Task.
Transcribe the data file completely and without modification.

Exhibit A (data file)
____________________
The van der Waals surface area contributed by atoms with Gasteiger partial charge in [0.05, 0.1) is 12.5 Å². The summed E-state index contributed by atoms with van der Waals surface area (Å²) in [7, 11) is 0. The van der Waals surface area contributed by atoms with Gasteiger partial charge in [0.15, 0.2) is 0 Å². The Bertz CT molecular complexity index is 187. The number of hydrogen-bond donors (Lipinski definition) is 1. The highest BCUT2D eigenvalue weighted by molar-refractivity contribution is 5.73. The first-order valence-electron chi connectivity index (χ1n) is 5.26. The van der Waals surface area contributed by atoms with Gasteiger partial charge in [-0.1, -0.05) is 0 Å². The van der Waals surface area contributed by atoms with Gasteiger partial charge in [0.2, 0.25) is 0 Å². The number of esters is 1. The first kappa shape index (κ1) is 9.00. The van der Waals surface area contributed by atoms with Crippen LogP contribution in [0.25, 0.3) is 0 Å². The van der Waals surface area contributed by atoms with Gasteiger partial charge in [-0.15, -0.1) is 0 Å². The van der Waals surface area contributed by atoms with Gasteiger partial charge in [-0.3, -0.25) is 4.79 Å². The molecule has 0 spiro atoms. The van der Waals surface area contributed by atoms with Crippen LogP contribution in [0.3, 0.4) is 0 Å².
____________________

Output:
The van der Waals surface area contributed by atoms with Gasteiger partial charge in [0.05, 0.1) is 12.5 Å². The summed E-state index contributed by atoms with van der Waals surface area (Å²) in [7, 11) is 0. The van der Waals surface area contributed by atoms with Gasteiger partial charge in [0.15, 0.2) is 0 Å². The Bertz CT molecular complexity index is 187. The number of hydrogen-bond donors (Lipinski definition) is 1. The highest BCUT2D eigenvalue weighted by molar-refractivity contribution is 5.73. The first-order valence-electron chi connectivity index (χ1n) is 5.26. The van der Waals surface area contributed by atoms with Gasteiger partial charge in [-0.1, -0.05) is 0 Å². The van der Waals surface area contributed by atoms with Gasteiger partial charge in [0.2, 0.25) is 0 Å². The number of esters is 1. The first kappa shape index (κ1) is 9.00. The van der Waals surface area contributed by atoms with Crippen LogP contribution in [0.25, 0.3) is 0 Å². The van der Waals surface area contributed by atoms with Gasteiger partial charge in [-0.15, -0.1) is 0 Å². The van der Waals surface area contributed by atoms with Gasteiger partial charge in [-0.3, -0.25) is 4.79 Å². The molecule has 0 spiro atoms. The van der Waals surface area contributed by atoms with Crippen LogP contribution in [0.3, 0.4) is 0 Å².